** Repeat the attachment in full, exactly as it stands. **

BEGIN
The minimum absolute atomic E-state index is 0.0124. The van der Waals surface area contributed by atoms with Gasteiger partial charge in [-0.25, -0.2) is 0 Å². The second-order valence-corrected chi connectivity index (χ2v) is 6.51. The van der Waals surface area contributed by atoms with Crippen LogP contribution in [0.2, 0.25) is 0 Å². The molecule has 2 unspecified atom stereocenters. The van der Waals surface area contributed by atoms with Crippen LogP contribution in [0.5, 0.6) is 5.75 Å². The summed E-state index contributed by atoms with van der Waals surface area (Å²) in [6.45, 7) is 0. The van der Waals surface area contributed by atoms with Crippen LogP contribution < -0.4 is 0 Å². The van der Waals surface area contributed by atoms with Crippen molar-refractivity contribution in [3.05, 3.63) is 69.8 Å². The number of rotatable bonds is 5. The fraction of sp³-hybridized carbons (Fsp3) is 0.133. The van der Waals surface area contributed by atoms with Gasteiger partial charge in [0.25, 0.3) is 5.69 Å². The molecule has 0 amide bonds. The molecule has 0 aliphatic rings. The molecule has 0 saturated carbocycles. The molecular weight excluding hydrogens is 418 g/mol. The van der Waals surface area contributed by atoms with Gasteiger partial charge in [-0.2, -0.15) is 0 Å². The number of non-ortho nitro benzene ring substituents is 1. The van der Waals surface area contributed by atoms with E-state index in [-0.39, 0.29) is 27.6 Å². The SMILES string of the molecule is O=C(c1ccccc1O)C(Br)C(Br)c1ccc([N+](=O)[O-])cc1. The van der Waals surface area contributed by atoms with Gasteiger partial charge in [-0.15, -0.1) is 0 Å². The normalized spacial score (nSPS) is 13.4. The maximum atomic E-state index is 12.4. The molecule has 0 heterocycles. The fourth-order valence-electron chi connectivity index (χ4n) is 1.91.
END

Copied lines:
The minimum absolute atomic E-state index is 0.0124. The van der Waals surface area contributed by atoms with Gasteiger partial charge in [-0.25, -0.2) is 0 Å². The second-order valence-corrected chi connectivity index (χ2v) is 6.51. The van der Waals surface area contributed by atoms with Crippen LogP contribution in [0.2, 0.25) is 0 Å². The molecule has 2 unspecified atom stereocenters. The van der Waals surface area contributed by atoms with Crippen LogP contribution in [0.5, 0.6) is 5.75 Å². The summed E-state index contributed by atoms with van der Waals surface area (Å²) in [6.45, 7) is 0. The van der Waals surface area contributed by atoms with Crippen LogP contribution < -0.4 is 0 Å². The van der Waals surface area contributed by atoms with Crippen molar-refractivity contribution in [3.05, 3.63) is 69.8 Å². The number of rotatable bonds is 5. The fraction of sp³-hybridized carbons (Fsp3) is 0.133. The van der Waals surface area contributed by atoms with Gasteiger partial charge in [0.25, 0.3) is 5.69 Å². The molecule has 0 amide bonds. The molecule has 0 aliphatic rings. The molecule has 0 saturated carbocycles. The molecular weight excluding hydrogens is 418 g/mol. The van der Waals surface area contributed by atoms with Gasteiger partial charge in [-0.2, -0.15) is 0 Å². The number of non-ortho nitro benzene ring substituents is 1. The van der Waals surface area contributed by atoms with E-state index in [-0.39, 0.29) is 27.6 Å². The SMILES string of the molecule is O=C(c1ccccc1O)C(Br)C(Br)c1ccc([N+](=O)[O-])cc1. The van der Waals surface area contributed by atoms with Gasteiger partial charge in [-0.15, -0.1) is 0 Å². The normalized spacial score (nSPS) is 13.4. The maximum atomic E-state index is 12.4. The molecule has 0 heterocycles. The fourth-order valence-electron chi connectivity index (χ4n) is 1.91.